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Posts Tagged renewal

Mark 6.30-34 (35-45) Working on Vacation 20150719 RSUMC

WorkEthicTakesVacationThe apostles gathered around Jesus, and told him all that they had done and taught. He said to them, “Come away to a deserted place all by yourselves and rest a while.” For many were coming and going, and they had no leisure even to eat. And they went away in the boat to a deserted place by themselves.  Now many saw them going and recognized them, and they hurried there on foot from all the towns and arrived ahead of them. As he went ashore, he saw a great crowd; and he had compassion for them, because they were like sheep without a shepherd; and he began to teach them many things.

v35-44) When it grew late, his disciples came to him and said, “This is a deserted place, and the hour is now very late;  send them away so that they may go into the surrounding country and villages and buy something for themselves to eat.”  But he answered them, “You give them something to eat.” They said to him, “Are we to go and buy two hundred denarii worth of bread, and give it to them to eat?”  And he said to them, “How many loaves have you? Go and see.” When they had found out, they said, “Five, and two fish.”  Then he ordered them to get all the people to sit down in groups on the green grass.  So they sat down in groups of hundreds and of fifties.  Taking the five loaves and the two fish, he looked up to heaven, and blessed and broke the loaves, and gave them to his disciples to set before the people; and he divided the two fish among them all.  And all ate and were filled;  and they took up twelve baskets full of broken pieces and of the fish. Those who had eaten the loaves numbered five thousand men. [NRSV]
Developing our Rest Ethic:
There is a difference in being LAZY and Renewal
Our culture has worked hard to develop the skills set of affording much laziness. (That is a different topic for a different format and conversation.)  But I must make the distinction between the do-as-little-as-possible is different from the vacation of renewal that Jesus invites his disciples to join.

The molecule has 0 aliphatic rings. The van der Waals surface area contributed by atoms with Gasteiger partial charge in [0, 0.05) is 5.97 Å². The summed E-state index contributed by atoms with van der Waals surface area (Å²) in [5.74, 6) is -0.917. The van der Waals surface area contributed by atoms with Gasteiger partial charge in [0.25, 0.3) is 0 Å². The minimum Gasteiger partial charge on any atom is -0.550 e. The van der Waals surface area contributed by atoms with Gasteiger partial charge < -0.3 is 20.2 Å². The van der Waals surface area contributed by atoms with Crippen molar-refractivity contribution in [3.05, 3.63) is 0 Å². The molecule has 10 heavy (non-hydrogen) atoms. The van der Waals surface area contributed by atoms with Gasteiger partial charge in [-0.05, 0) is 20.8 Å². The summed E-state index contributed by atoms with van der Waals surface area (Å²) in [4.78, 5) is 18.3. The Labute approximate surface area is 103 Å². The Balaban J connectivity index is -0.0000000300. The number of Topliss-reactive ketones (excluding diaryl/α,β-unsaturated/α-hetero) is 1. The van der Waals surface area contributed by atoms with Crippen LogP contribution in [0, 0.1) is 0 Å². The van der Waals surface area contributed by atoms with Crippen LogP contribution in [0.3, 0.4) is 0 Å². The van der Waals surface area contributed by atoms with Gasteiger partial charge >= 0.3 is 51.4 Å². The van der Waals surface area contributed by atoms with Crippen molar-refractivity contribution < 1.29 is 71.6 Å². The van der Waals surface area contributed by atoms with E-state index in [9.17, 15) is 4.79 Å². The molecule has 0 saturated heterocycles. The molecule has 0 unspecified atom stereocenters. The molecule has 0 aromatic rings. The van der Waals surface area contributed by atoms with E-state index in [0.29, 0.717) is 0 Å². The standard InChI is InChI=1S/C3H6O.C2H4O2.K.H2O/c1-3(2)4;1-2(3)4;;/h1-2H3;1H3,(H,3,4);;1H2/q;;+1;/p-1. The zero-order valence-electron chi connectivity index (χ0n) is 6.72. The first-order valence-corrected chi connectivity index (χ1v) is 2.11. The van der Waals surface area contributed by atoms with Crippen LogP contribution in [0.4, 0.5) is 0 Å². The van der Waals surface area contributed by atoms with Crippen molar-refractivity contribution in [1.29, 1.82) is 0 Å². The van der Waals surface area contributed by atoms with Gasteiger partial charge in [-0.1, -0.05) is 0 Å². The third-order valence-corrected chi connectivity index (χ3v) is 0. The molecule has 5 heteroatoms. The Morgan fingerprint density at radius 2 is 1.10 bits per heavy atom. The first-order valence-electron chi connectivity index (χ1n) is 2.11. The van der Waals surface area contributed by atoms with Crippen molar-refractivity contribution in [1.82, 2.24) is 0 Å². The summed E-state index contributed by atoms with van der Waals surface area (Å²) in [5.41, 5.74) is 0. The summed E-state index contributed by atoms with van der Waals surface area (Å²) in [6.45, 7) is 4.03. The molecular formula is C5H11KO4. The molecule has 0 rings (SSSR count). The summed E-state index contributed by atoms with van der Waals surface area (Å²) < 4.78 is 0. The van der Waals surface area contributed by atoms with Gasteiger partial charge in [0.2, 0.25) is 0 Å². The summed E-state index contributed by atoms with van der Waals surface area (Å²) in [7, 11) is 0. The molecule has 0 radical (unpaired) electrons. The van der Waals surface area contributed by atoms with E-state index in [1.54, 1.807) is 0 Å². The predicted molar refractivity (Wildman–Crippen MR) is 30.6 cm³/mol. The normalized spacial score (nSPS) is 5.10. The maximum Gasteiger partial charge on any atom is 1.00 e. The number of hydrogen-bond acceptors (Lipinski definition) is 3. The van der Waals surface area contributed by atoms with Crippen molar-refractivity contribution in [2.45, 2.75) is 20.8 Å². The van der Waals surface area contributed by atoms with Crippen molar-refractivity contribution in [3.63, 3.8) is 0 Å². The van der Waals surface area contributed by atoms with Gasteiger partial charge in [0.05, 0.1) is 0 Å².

“Come away to a deserted place all by yourselves and rest a while.”
The importance of rest.
The importance of prayer.
The importance of being off duty.
The importance of being rather than doing.
The importance of Sabbath rest.
Why do we vacation?
To relax and do as much rest and renewal as possible?
To have as much fun and adventure as possible?
To have something other than the norm be the order of the day or week?
We fool ourselves if we say, D) All of the above.
I enjoy traveling and exploring as much as the next guy, but Jesus is opening the door to something different.
Time Set Apart from the work.
Time Apart does not watch the clock;
Neither does it get online, no social media and no email, no games of diversion, no TV and no movies.
Time Apart is not only sleeping to rest the body,
It is also, trusting the rest of the world and our lives into the arms of God.
What would it look like if you found a room at your house this afternoon:
Where you didn’t straighten up nor mess up. You found a comfortable chair or lounge to
Share the Load
The Work is not SO important, that someone else can’t do it.
When Jesus is ask to Work, even doing something wonderful and good for others,
He chooses to invite others into ministry and service so that he might find RENEWAL.
There are just a few days or weeks before school begins,